Activists said they are likely to sue over the decision on the
grounds that the science behind it didn't undergo an adequate
The animals reached a population milestone this year -- four
breeding pairs for the third straight year -- that triggered a
state process to consider removing them from the list.
That process has reignited heated debate about the predators'
role in Oregon's ecosystem and economy, pitting conservationists
who laud the wolves' crucial role in the ecosystem against
ranchers and hunters who argue wolves put too much pressure on
livestock and game animals.
State biologists recommended statewide delisting, citing science
indicating wolves will continue to grow more numerous and
broaden their territory, regardless of whether they stay on the
Either way, the animals will remain protected under the Oregon
wolf plan, which bans killing wolves except in self defense and
in very limited circumstances to defend pets and livestock.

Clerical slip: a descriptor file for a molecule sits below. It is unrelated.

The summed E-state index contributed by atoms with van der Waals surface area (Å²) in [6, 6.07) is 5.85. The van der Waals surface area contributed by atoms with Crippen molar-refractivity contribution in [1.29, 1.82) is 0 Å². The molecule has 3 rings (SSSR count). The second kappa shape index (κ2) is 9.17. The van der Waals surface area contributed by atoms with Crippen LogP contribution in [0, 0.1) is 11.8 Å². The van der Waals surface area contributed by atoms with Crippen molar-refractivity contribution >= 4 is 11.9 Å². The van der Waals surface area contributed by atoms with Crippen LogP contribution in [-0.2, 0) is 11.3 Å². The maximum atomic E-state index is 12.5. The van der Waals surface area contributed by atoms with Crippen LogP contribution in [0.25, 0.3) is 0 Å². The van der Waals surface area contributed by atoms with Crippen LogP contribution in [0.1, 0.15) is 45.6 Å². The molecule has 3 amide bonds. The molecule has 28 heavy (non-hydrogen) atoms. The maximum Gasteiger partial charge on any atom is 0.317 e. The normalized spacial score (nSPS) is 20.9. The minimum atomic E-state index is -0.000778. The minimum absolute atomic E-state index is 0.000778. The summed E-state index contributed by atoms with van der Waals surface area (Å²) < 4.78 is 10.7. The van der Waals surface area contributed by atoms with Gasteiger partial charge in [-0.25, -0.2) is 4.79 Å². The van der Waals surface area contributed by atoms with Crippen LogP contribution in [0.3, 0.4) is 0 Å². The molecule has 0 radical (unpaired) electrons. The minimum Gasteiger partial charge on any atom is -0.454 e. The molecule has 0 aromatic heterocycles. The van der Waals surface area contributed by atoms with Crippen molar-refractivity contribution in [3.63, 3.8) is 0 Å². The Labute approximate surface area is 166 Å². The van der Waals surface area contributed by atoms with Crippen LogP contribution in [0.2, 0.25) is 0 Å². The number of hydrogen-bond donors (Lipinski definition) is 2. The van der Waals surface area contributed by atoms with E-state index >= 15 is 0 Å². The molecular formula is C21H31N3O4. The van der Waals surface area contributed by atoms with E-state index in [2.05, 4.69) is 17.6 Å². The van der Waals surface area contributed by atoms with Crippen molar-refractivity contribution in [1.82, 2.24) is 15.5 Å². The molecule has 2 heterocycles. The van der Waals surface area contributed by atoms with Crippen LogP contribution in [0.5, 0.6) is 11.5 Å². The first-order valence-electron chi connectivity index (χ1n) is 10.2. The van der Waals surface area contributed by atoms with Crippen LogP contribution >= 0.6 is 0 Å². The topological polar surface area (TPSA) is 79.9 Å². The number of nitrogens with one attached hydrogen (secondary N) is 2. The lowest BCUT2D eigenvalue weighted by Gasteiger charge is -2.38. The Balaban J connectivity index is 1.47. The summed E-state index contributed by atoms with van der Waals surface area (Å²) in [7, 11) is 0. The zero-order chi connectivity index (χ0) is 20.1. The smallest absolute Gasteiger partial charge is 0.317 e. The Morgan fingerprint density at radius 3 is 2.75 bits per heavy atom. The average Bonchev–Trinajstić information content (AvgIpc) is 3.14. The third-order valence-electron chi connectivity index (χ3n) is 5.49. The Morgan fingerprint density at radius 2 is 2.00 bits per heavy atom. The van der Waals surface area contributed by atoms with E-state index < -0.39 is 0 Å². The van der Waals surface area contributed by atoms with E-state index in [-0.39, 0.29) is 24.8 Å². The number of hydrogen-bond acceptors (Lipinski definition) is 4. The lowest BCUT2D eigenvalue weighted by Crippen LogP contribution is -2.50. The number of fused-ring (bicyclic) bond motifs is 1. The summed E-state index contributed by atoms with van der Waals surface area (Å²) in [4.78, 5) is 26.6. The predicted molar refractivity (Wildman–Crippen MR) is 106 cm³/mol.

Wolves in western Oregon also are protected under the federal
Endangered Species Act.
State wolf coordinator Russ Morgan characterized wolves'
continued expansion in Oregon as a "success story," signaling
they are no longer in danger of being eradicated from the state.
Emotions ran high as dozens of wolf advocates and foes lined up
to plead their case before the commission. A standing room only
crowd of about 200 packed the room.
The lines of allegiance were clearly drawn. On the right side of
the room sat wolf advocates, most from western Oregon with
several wearing orange T-shirts bearing a wolf's image. Hunting
advocates and Eastern Oregon ranchers in cowboy hats sat on the